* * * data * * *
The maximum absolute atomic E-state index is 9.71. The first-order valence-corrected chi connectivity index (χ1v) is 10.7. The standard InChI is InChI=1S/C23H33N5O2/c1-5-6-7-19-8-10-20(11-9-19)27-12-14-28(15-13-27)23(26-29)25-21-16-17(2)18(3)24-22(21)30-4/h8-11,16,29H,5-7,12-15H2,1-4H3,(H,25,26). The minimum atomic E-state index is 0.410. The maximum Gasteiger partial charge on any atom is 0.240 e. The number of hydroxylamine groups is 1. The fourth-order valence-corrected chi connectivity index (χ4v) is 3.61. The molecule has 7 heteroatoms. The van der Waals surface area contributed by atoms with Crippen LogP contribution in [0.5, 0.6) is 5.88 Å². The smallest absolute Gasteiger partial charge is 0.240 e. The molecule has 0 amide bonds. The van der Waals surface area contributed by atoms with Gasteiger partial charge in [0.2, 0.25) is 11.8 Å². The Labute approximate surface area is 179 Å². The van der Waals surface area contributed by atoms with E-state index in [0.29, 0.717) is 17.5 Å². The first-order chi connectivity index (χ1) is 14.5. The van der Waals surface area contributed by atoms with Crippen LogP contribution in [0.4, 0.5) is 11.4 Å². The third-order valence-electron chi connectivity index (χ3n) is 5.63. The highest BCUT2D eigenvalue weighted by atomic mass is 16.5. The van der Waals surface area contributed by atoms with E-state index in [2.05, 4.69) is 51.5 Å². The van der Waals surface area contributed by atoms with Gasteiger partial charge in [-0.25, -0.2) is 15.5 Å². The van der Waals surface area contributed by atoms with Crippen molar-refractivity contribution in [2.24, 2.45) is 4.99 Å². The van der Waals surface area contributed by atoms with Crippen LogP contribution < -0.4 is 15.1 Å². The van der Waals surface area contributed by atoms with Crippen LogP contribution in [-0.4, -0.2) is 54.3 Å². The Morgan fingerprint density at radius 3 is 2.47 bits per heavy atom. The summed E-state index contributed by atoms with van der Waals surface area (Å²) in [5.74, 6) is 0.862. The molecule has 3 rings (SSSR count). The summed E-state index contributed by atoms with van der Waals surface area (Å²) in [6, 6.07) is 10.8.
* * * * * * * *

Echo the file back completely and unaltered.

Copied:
The maximum absolute atomic E-state index is 9.71. The first-order valence-corrected chi connectivity index (χ1v) is 10.7. The standard InChI is InChI=1S/C23H33N5O2/c1-5-6-7-19-8-10-20(11-9-19)27-12-14-28(15-13-27)23(26-29)25-21-16-17(2)18(3)24-22(21)30-4/h8-11,16,29H,5-7,12-15H2,1-4H3,(H,25,26). The minimum atomic E-state index is 0.410. The maximum Gasteiger partial charge on any atom is 0.240 e. The number of hydroxylamine groups is 1. The fourth-order valence-corrected chi connectivity index (χ4v) is 3.61. The molecule has 7 heteroatoms. The van der Waals surface area contributed by atoms with Crippen LogP contribution in [0.5, 0.6) is 5.88 Å². The smallest absolute Gasteiger partial charge is 0.240 e. The molecule has 0 amide bonds. The van der Waals surface area contributed by atoms with Gasteiger partial charge in [0.2, 0.25) is 11.8 Å². The Labute approximate surface area is 179 Å². The van der Waals surface area contributed by atoms with E-state index in [0.29, 0.717) is 17.5 Å². The first-order chi connectivity index (χ1) is 14.5. The van der Waals surface area contributed by atoms with Crippen LogP contribution in [0.4, 0.5) is 11.4 Å². The third-order valence-electron chi connectivity index (χ3n) is 5.63. The highest BCUT2D eigenvalue weighted by atomic mass is 16.5. The van der Waals surface area contributed by atoms with E-state index in [2.05, 4.69) is 51.5 Å². The van der Waals surface area contributed by atoms with Gasteiger partial charge in [-0.25, -0.2) is 15.5 Å². The van der Waals surface area contributed by atoms with Crippen molar-refractivity contribution in [2.24, 2.45) is 4.99 Å². The van der Waals surface area contributed by atoms with Crippen LogP contribution < -0.4 is 15.1 Å². The van der Waals surface area contributed by atoms with Crippen LogP contribution in [-0.4, -0.2) is 54.3 Å². The Morgan fingerprint density at radius 3 is 2.47 bits per heavy atom. The summed E-state index contributed by atoms with van der Waals surface area (Å²) in [5.74, 6) is 0.862. The molecule has 3 rings (SSSR count). The summed E-state index contributed by atoms with van der Waals surface area (Å²) in [6, 6.07) is 10.8.